CHARLESTON, W.Va. — Global economics and the housing bust are throwing a relentless string of problems at the mom-and-pop sawmills and logging companies that make up much of the nation's hardwood lumber industry.
Large furniture makers have abandoned the United States, a growing number of raw logs are being shipped overseas for processing, and changing consumer tastes and construction downturns have slashed demand for hardwood flooring, trim and red oak, long the dominant species.
The result has been rising unemployment for forestry workers and a decline in hardwood production. Government statistics show production dropped from 12.6-billion board feet in 1999 to about 10.7-billion last year.
U.S. Forest Service economist Bill Luppold expects production to dip further, to perhaps 10.5-billion board feet or less this year.
"I don't even think the numbers demonstrate how bad it is," Luppold said. "We haven't seen this amount of decline year in and year out since the early part of the (20th) century."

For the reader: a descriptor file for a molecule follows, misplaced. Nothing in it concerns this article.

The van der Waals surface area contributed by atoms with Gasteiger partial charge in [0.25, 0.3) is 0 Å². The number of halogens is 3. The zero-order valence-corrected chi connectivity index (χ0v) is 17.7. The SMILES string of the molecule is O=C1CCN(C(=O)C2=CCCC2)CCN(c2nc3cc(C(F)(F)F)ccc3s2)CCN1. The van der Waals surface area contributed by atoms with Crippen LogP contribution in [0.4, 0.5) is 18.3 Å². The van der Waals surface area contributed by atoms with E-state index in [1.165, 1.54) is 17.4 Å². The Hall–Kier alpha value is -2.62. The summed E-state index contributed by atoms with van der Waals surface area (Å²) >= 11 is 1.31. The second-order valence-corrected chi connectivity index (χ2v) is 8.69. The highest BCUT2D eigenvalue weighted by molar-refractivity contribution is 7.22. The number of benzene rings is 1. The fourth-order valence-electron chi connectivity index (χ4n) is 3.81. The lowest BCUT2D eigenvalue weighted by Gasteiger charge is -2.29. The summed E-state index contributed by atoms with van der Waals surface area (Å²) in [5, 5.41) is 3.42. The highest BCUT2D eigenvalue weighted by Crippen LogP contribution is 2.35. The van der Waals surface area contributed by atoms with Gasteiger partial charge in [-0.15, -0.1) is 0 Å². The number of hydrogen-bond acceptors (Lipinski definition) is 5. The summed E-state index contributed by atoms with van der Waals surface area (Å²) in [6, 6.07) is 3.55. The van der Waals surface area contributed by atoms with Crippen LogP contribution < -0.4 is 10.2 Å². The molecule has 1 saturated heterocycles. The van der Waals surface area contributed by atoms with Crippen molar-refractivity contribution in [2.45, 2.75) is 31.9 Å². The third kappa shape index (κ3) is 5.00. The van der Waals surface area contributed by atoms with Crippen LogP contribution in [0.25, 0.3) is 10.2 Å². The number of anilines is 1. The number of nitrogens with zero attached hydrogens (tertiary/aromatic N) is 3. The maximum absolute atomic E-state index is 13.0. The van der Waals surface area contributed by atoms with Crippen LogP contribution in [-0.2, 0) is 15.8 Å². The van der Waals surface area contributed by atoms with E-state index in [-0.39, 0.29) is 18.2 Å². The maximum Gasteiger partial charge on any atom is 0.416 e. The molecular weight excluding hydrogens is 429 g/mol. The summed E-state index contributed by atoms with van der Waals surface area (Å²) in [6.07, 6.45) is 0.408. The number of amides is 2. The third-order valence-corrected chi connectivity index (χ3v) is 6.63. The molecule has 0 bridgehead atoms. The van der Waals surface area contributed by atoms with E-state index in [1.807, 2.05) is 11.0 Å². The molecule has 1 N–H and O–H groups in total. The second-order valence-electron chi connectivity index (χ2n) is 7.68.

The industry's problems started more than a decade ago when U.S. furniture makers started leaving the Carolinas in favor of foreign destinations with cheaper labor and lower operating costs.
"Manufacturing is moving away, it's going to China or whatever, Vietnam, today," says Virginia Tech professor Urs
Buehlmann. "You're looking at a depressed industry."
Shutting down isn't an option for Tony Woodyard of Twin River Hardwoods Inc. Woodyard says he has to keep running his mills to pay the debt he took on to buy them in 2006.
"The prices are, they're where they were 20 years ago," says Woodyard, who has more than two decades in the business.
Prices vary, but Woodyard says the price of cabinet-grade lumber has slumped in some cases to $900 for 1,000 board feet. For years, that price was $1,200, and at times, as much as $1,400.
Bureau of Labor Statistics data reflects how the industry is shrinking.
The number of timber jobs nationwide fell almost 13 percent to 8,790 in 2006 from 9,910 in 2000. Likewise, the number of logging equipment operators has declined more than 17 percent to 28,300 in 2006 from 34,180 in 2000.
Another problem lurking in the background is an unfortunate shift in consumer tastes.
Homeowners once wanted red oak, the most common hardwood in much of Appalachia. Now, lighter-grained species, especially maple and poplar, are in vogue.